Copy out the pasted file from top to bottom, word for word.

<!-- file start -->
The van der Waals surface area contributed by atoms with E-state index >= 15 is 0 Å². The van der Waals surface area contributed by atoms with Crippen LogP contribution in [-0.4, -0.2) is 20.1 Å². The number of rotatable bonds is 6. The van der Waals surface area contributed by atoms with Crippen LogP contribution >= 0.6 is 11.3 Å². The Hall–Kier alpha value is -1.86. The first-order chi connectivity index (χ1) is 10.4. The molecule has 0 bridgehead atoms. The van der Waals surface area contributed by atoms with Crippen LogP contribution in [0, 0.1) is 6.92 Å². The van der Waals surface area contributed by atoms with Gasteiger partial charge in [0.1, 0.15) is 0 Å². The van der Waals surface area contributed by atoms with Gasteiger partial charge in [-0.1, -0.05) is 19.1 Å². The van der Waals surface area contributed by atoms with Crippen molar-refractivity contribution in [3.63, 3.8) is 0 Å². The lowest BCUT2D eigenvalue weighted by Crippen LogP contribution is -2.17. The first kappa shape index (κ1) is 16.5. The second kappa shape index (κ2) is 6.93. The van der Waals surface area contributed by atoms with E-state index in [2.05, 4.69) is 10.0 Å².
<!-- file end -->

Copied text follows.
The van der Waals surface area contributed by atoms with E-state index >= 15 is 0 Å². The van der Waals surface area contributed by atoms with Crippen LogP contribution in [-0.4, -0.2) is 20.1 Å². The number of rotatable bonds is 6. The van der Waals surface area contributed by atoms with Crippen LogP contribution >= 0.6 is 11.3 Å². The Hall–Kier alpha value is -1.86. The first-order chi connectivity index (χ1) is 10.4. The molecule has 0 bridgehead atoms. The van der Waals surface area contributed by atoms with Crippen LogP contribution in [0, 0.1) is 6.92 Å². The van der Waals surface area contributed by atoms with Gasteiger partial charge in [0.1, 0.15) is 0 Å². The van der Waals surface area contributed by atoms with Gasteiger partial charge in [-0.1, -0.05) is 19.1 Å². The van der Waals surface area contributed by atoms with Crippen molar-refractivity contribution in [3.63, 3.8) is 0 Å². The lowest BCUT2D eigenvalue weighted by Crippen LogP contribution is -2.17. The first kappa shape index (κ1) is 16.5. The second kappa shape index (κ2) is 6.93. The van der Waals surface area contributed by atoms with E-state index in [2.05, 4.69) is 10.0 Å².